• Strengthened beneficiaries’ capacities on fisheries activities.
  • Contributed to increasing household nutrition and protected over 8 million goats and sheep worth more than USD 338 million thanks to the PPR/SGP vaccination campaign.
  • Protected crucial livestock assets of poor pastoral families that rely on few productive animals to meet their food needs and as a source of trade or income to afford other foods.
  • Equipped CAHW trainers with monitoring and mentorship skills to enable them support trained CAHWs as they provide animal health services in the villages to an estimated 1 853 animal-rearing households in the region.
  • Increased availability of milk for household use and improved animal body conditions.
  • Contributed to increased fodder production.
  • Produced, on average, a total of 3 tonnes of cowpea seeds by the ten seed growers to scale-up production on another 300 ha, potentially sustaining production of fodder seeds in future; and each of the ten household produced 2.5 tonnes of fodder dry matter from the remnant plants, after harvesting the seeds. This met the daily dry matter requirements of approximately 840 goats or sheep for a period of one month.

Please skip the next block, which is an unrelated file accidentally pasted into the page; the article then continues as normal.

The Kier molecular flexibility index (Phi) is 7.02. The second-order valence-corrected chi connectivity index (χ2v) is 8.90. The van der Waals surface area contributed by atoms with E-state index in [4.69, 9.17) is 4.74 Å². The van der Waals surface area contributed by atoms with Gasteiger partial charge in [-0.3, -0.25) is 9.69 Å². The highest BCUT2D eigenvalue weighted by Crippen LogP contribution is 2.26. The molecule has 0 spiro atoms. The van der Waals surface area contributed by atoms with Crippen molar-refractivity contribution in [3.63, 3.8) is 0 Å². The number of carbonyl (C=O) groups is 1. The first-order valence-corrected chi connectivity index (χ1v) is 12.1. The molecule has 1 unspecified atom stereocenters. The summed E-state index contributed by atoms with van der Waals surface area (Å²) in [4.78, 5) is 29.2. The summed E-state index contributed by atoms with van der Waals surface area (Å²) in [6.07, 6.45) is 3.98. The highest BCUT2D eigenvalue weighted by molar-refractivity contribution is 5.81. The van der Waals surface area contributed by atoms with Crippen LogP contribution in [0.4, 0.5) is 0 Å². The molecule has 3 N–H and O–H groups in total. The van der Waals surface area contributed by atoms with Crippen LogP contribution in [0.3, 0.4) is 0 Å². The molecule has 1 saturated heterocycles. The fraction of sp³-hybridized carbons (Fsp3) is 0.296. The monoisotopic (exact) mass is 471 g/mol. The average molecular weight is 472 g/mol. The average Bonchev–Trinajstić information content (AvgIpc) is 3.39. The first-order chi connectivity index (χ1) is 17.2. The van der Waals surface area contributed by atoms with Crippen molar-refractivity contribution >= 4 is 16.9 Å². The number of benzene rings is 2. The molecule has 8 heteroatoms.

• Helped reduce wastage, which is a major challenge to efficient utilization of feeds in Somalia, thus leading to improved animal production.
  • Used assessment results in the preparation of the 2018 and 2019 Somalia HRPs, and the planning of humanitarian assistance by the Somalia Food Security and Nutrition Clusters.
  • Used water sources survey results to update the database and live map with strategic water sources; and produced a detailed report on the water sources survey and data.
  • Produced a detailed report on the rehabilitation and cross section survey.
  • Shared the resulting river breakages database and maps with the Government and other partners for timely intervention before the onset of rains.
  • Produced reports on the DRR and EWS trainings, and the climate-based hazard and disaster risk profile.